• Wednesday, April 24, 2024
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Nigeria loses $18 bn annually to financial crimes, corrupt procurement process- CSEA

financial crimes

…calls for enhanced skill gap to drive transparency, accountability

The Centre for the Study of the Economies of Africa (CSEA) has said that Nigeria loses at least N18 billion to financial crimes and corruption stemming from procurement processes in the country.

Adedeji Adeniran, the Director of Research at the CSEA disclosed this during a Stakeholders Dialogue on Public Procurement and Good Governance in Nigeria, held in Abuja on Thursday.

Read also:Fraud and corruption as pillars of Nigeria’s economic ecosystem

According to him, with public procurement accounting for a significant portion of Nigeria’s spendings, the need for proficient procurement professionals cannot be overstated.

Adeniran explained that the procurement sector has been plagued with challenges including inadequate training, outdated practices, and lack of specialized skills.

“The percentage of GDP that is spent on procurement in Nigeria varies over time, but it is estimated to range from 10-25%. Moreover, of the amount spent on procurement, the Anti-Corruption Agencies of Nigeria (comprising all agencies with mandates to investigate corruption and financial crimes) estimates that Nigeria loses $18 billion every year to corruption and financial crimes. This is a staggering estimate, amounting to 3.8% of Nigeria’s GDP in 2022, and it has severe and adverse implications for pro-poor growth and development,” he said.

Noting that an estimated 60% of corruption cases in Nigeria are from the procurement process, he advocated the need for stakeholders to prioritize initiatives aimed at enhancing the capabilities of procurement practitioners at both the federal and subnational levels.

Read also:CSOs, human rights lawyers warn EFCC boss over corruption allegation against Yahaya Bello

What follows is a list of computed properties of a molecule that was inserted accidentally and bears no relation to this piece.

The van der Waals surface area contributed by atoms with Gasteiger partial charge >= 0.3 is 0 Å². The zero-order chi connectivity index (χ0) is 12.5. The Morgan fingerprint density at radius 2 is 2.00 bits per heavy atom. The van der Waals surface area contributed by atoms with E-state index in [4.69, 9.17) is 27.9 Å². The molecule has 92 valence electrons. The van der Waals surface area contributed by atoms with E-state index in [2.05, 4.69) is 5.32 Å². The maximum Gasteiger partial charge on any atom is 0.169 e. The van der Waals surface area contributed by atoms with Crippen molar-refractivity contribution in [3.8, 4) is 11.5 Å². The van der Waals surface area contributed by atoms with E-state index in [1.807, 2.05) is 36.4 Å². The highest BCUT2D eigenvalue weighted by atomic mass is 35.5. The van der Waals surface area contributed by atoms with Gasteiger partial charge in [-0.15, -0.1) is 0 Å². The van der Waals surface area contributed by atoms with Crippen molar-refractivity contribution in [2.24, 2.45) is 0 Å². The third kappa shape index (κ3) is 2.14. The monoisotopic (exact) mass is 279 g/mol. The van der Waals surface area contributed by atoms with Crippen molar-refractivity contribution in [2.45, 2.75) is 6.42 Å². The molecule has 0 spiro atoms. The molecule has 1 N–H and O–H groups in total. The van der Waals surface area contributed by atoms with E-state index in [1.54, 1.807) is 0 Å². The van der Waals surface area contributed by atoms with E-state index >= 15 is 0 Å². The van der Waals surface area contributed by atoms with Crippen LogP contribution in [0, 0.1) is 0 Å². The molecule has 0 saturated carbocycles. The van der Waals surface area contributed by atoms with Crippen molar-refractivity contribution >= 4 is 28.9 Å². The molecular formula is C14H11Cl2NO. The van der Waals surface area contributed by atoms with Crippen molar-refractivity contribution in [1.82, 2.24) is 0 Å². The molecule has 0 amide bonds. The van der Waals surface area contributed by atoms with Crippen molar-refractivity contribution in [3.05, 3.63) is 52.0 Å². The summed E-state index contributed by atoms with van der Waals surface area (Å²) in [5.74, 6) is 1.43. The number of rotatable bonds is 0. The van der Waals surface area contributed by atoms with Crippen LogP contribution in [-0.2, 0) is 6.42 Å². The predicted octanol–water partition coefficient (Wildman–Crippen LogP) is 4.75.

Adeniran also said that collaboration between government agencies, academic institutions, and international partners was key to developing tailored training programs that address the specific needs of procurement professionals.

“These programs aim to equip practitioners with the knowledge and skills necessary to uphold integrity, efficiency, and value for money in procurement processes.

“This includes assessing the technical and technological competencies required to navigate the complex landscape of procurement in Nigeria’s high-corruption environment.

“A behavioral insights lens can therefore be useful to explain why some anti-corruption measures succeed and why others fail or even have an adverse impact. Tools based on behavioral insights have been used to motivate behavioral changes in the public and private sector in many countries, and experiments based on behavioral insights have shown some potential in reducing bribery.

“Our project is therefore examining what kinds of behavioral tools are useful in addressing corruption in public procurement to determine how such tools may be designed and deployed in the Nigerian context.”

Speaking further, Adeniran noted that increasing women’s participation in public sector procurement can disrupt the corruption networks that manipulate procurement processes, thus improving systemic integrity and making procurement fairer.

Read also:Corruption Index: Nigeria’s rating improves, ranks 145

According to him, the Nigerian government has specified its intention to award 30% of public contracts to women-owned (or women-led) businesses by 2026, adding that much work remains to be done to address the barriers and obstacles to gender-responsive procurement.

“We will focus on the second strand of gender-responsive procurement and examine the measures toward the prioritization of women-owned businesses in public procurement and barriers to this prioritization.

“To the best of our knowledge, there has not been a comprehensive evaluation or assessment on the current state of data openness. This is important to assess the successes, gaps, areas of duplication, and any other shortcomings.

“Moreover, by conducting such an assessment and cataloging exercise, the project aims to provide a better understanding of the current state of access to and transparency of procurement data in Nigeria. This component also involves a review of open contracting portals at the federal and state levels, as well as interviews with relevant officials in the procurement regulatory system,” he said.